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Should institutions join gamification in 2022?

Online and distance learning has often been used to maintain continuity in education (such as in emergency or unforeseen situations that disrupt the status quo, such as following earthquakes). However, the longevity and global impact of the Covid-19 crisis has led some educators to consider whether the forced shift to digital-first education represents a more permanent change.

Because education has always been centered on in-person interactions and knowledge sharing, many institutions may be eager for an immediate retreat to the traditions of the physical class. Ensuring that students fully understand the learning materials and stay engaged, while also meeting their mental, emotional and social needs, is especially difficult when all teaching is delivered online.

Like it or not, distance learning is here for the long haul; teachers and institutions should now seriously consider ways they can meet these crucial long-term requirements. Even in the future, when Covid-19 is far behind us, distance education can be an excellent means of providing students with a fully flexible or supplementary curriculum.

This is where gamification comes into play.

What is gamification?

Gamification is the external use of game design elements and principles from a traditional game context. A good example of this is app-based learning, where students can win virtual trophies and virtual currency to advance to more advanced levels while interacting with a platform. Applications like these can provide students with new and fun learning opportunities, as well as a more stimulating experience overall, something that can pay off when it comes to retained knowledge, lasting engagement, and even social interaction among students.

While typical gameplay elements aren’t new at all, they are becoming more and more common in non-game contexts. Areas where gamified learning is thriving include websites, digital marketing initiatives, business applications, and even productivity tools. Most people will already be familiar with gamified learning even in educational settings, as apps like Duolingo and Coursera are popular with people who are reviewing exams or self-directed learning.

But what is it that makes students so involved in these games? Research has shown that video games have been linked dopamine production, which has often been labeled the “feel good” chemical, which can be quite addictive for many people. This association makes people more likely to stay invested, looking for new opportunities to climb the learning leaderboard and earn more points, looking for that feeling of accomplishment.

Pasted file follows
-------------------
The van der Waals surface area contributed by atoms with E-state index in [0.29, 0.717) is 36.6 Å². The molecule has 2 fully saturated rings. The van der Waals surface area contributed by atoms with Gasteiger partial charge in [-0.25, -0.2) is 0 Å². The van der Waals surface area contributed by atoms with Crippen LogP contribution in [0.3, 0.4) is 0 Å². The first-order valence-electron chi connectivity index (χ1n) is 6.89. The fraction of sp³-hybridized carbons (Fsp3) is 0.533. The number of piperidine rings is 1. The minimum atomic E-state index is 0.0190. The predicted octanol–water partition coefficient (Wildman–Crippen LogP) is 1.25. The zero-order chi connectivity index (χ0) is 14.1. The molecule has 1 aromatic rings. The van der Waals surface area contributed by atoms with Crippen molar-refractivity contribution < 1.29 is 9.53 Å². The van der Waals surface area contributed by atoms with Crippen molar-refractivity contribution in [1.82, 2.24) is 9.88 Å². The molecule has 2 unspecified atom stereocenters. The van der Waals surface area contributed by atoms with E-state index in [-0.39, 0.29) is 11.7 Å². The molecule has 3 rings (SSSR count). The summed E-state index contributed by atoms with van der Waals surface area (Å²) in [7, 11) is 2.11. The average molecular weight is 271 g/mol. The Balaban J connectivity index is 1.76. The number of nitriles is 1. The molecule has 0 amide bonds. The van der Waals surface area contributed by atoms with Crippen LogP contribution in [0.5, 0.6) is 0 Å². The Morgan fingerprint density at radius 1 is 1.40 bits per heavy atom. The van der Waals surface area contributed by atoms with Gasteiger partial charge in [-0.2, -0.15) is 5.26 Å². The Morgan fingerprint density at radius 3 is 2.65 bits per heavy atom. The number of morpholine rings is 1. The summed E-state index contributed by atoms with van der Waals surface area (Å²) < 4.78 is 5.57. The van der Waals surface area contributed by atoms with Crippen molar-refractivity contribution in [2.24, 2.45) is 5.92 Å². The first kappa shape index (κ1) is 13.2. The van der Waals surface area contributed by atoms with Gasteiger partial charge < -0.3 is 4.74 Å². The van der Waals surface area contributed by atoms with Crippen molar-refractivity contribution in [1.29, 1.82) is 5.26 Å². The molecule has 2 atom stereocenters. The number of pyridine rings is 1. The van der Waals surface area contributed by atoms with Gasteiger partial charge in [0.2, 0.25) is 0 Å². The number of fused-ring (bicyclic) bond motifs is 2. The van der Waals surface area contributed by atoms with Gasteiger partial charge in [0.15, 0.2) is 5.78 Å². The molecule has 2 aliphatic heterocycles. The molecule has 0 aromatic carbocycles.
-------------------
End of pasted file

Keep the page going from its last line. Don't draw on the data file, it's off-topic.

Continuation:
How can I use gamification?

It makes sense that educators can leverage gamified technologies to ensure that students are motivated to learn in a remote setting, even beyond the duration of the current Covid-19 pandemic.

Maintaining concentration for a full day of online classes, not to mention a full week, is a difficult task; teachers should consider which subjects and topics their students are struggling to keep up with and consider implementation the appropriate technology.

Implementing gamified elements does not necessarily mean having to develop a new and tailor-made solution; it can be as simple as using an interactive quiz to consolidate learning materials, allowing students to test their new knowledge.

Apps that mimic traditional quizzes or flash cards can be very useful as a form of recovery process – this is firmly rooted in science learningS. as a method to help students remember and retain new knowledge.

A summative analysis of over 200 experiments conducted over 70 years suggestthat these technologies can enhance the practice of retrieval (i.e. when students push themselves to remember), making students more likely to remember and learn new content than if they had to browse some written notes. Whether it’s a quiz, a series of flashcards, or a game, people can become more proactive in solidifying their learning.

Another tip educators might find helpful is to include gamified apps in their lesson plans, rather than setting this type of activity as a homework or extension activity. Language teachers, for example, may want to allocate a portion of their lesson to encourage students to use an app like Duolingo.

Perhaps the class is all about students gaining new vocabulary to discuss what they like to do in their spare time – selecting a relevant module in the app and doing this part of the lesson can reduce Zoom fatigue.

Students will be able to compete against each other, and instead of being discouraged if they make a mistake, they may be more inclined to move forward so they can move on to the next level and proudly display their achievements. In this case, any errors are a source of feedback and learning. Even groups or pairs of students can work together, competing in teams, thus improving the dynamics of the class.

These initiatives also make life easier for teachers. Often, app-based or gamified learning presents students with clear objectives, ensuring that learning and assessment are tightly integrated. This takes a lot of time and complexity out of the lesson planning process, as well as being an effective way to track progress.

Ultimately, the acquisition of new knowledge should no longer be associated with boredom and routine. Gamification offers students and teachers new opportunities to learn in a fun and engaging way: no doubt, these technologies will help even the most reluctant students to stay on track.


You may also like: GoHenry launches Money Missions, an in-app gamified educational tool, to help children’s financial literacy

Should institutions join gamification in 2022?

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